• User ID technology
  • Server-side threat prevention
  • Malware prevention
  • Secure branch connectivity
  • DNS security
  • URL filtering
  • OT intelligence and IoT security

Advanced Persistent Threats (APTs)

Advanced Persistent Threats (APTs) are among the most common cloud computing threats that breach their victim’s IT systems to steal Intellectual Property (IP) and data. They are primarily known for posing vulnerabilities by gaining access to third-party or unsecured networks, direct system hacking, or spear-phishing. While detecting and eliminating APTs can be challenging, you can effectively mitigate them by following proactive security measures, such as:

  • Authorize access to trusted users only
  • Train your staff and create security awareness programs
  • Regularly update your software
  • Enable firewalls
  • Monitor devices and email servers
  • Use strong passwords and change them regularly

DDoS Attack

Distributed denial-of-service (DDoS) attacks are malicious attempts on a targeted network, server, or service to attack its traffic. It is carried out in a way that the victim gets flooded with unexpected internet traffic, making it difficult for regular traffic to reach its destination. Moreover, it may utilize multiple compromised systems, including IoT devices, to disrupt the traffic.

To identify DDoS attacks, see if suspicious traffic is coming from the same IP range or IP address. Another way to detect them is to look for multiple users' behavioral profiles. It may include information such as the same geolocation, device name, or web browser.

To mitigate a DDoS attack, use the following methods:

  • Perform blackhole routing to drop malicious traffic from the network
  • Enable web application firewall (WAF)
  • Limit the number of requests accepted by the server

The Bottom Line: Reach Out to Mobiz

As more companies embrace cloud computing, knowing the top security issues associated with this technology is crucial. The primary concerns are unauthorized access, data breaches, insider attacks, and advanced persistent threats (APTs). However, organizations can mitigate these risks by implementing preventive measures and following best practices. Monitoring user activity, implementing multi-factor authentication, encrypting data, training staff, and regularly updating software are effective strategies to enhance cloud security. By taking proactive steps and staying vigilant, businesses can ensure the integrity and confidentiality of their data in the cloud computing environment.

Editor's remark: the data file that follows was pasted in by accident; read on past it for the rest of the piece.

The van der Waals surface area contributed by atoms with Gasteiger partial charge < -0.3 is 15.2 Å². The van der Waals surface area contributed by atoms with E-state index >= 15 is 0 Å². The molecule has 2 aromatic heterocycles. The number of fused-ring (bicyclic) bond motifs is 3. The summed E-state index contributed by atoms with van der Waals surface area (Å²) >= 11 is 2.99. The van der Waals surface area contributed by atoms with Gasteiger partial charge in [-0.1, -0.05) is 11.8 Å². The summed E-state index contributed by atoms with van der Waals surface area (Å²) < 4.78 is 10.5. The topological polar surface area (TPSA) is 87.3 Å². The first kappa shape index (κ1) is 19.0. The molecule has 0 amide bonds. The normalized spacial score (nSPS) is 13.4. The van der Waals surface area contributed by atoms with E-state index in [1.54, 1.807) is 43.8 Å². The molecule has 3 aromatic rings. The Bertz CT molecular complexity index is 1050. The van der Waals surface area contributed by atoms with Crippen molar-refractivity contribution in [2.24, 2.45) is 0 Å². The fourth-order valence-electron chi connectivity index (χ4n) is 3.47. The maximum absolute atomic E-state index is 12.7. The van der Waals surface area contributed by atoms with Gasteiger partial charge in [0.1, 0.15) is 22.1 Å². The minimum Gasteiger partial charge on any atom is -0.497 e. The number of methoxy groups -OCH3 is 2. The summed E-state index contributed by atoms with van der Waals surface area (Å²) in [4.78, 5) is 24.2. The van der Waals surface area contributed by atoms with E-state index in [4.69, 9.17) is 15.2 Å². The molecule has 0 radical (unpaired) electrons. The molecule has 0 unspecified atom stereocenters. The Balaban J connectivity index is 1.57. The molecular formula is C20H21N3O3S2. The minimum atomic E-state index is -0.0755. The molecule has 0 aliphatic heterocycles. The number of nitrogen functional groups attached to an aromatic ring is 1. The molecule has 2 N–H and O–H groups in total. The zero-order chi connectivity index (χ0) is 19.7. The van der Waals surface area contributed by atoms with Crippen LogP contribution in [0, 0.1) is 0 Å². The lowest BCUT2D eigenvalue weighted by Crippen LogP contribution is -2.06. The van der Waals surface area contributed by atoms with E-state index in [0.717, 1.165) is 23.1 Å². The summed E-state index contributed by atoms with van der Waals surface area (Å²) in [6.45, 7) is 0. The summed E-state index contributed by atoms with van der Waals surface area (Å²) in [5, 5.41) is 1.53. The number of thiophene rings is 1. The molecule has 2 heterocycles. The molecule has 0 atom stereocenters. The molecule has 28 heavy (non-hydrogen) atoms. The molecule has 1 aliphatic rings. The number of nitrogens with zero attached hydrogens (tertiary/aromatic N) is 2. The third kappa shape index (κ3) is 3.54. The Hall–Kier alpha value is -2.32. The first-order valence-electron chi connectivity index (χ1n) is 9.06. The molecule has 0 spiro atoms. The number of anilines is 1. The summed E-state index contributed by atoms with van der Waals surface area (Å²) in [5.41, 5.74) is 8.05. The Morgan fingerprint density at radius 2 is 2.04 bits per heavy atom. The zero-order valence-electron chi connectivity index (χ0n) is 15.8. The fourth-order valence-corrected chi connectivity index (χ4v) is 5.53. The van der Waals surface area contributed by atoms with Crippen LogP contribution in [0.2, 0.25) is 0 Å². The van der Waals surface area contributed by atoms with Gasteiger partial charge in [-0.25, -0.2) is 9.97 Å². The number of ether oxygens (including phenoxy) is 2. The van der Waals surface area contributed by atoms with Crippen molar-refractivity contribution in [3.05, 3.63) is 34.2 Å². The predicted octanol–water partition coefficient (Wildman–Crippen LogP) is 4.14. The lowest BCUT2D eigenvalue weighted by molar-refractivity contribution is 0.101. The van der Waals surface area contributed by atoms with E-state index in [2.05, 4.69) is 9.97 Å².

Frequently Asked Questions

What is the most common cloud attack?

Phishing is the most common type of cloud attack.

What are the different types of security attacks in cloud environments?

The different types of security attacks in cloud environments are as follows:

  • Abuse of cloud services
  • Account or service hijacking
  • Cloud malware injection attacks
  • Denial of service attacks
  • Main-in-the-cloud attacks
  • Side channel attacks
  • Wrapping attacks

What are the major threats to cloud security?

The list of major threats to cloud security includes the following:

  • Unauthorized access
  • Data breaches
  • Insider attacks
  • Advanced persistent threats (APTs)
  • DDoS attacks


Everything You Need to Know About the DevSecOps Maturity Model

In today’s digital age, the number of cybercrimes is growing exponentially. In addition to utilizing cyber security services, it has become essential for organizations to implement security protocols in the development and deployment process. As security is integrated into the DevOps maturity model by Gartner, it gives rise to DevSecOps. However, similar to the security issues in cloud computing, it comes with some downsides that can be resolved with the help of the DevSecOps maturity model as it enables seamless integration of DevSecOps. This blog will introduce the benefits of using DevSecOps, followed by the four levels of the DevSecOps maturity model. Keep reading until the end to discover everything!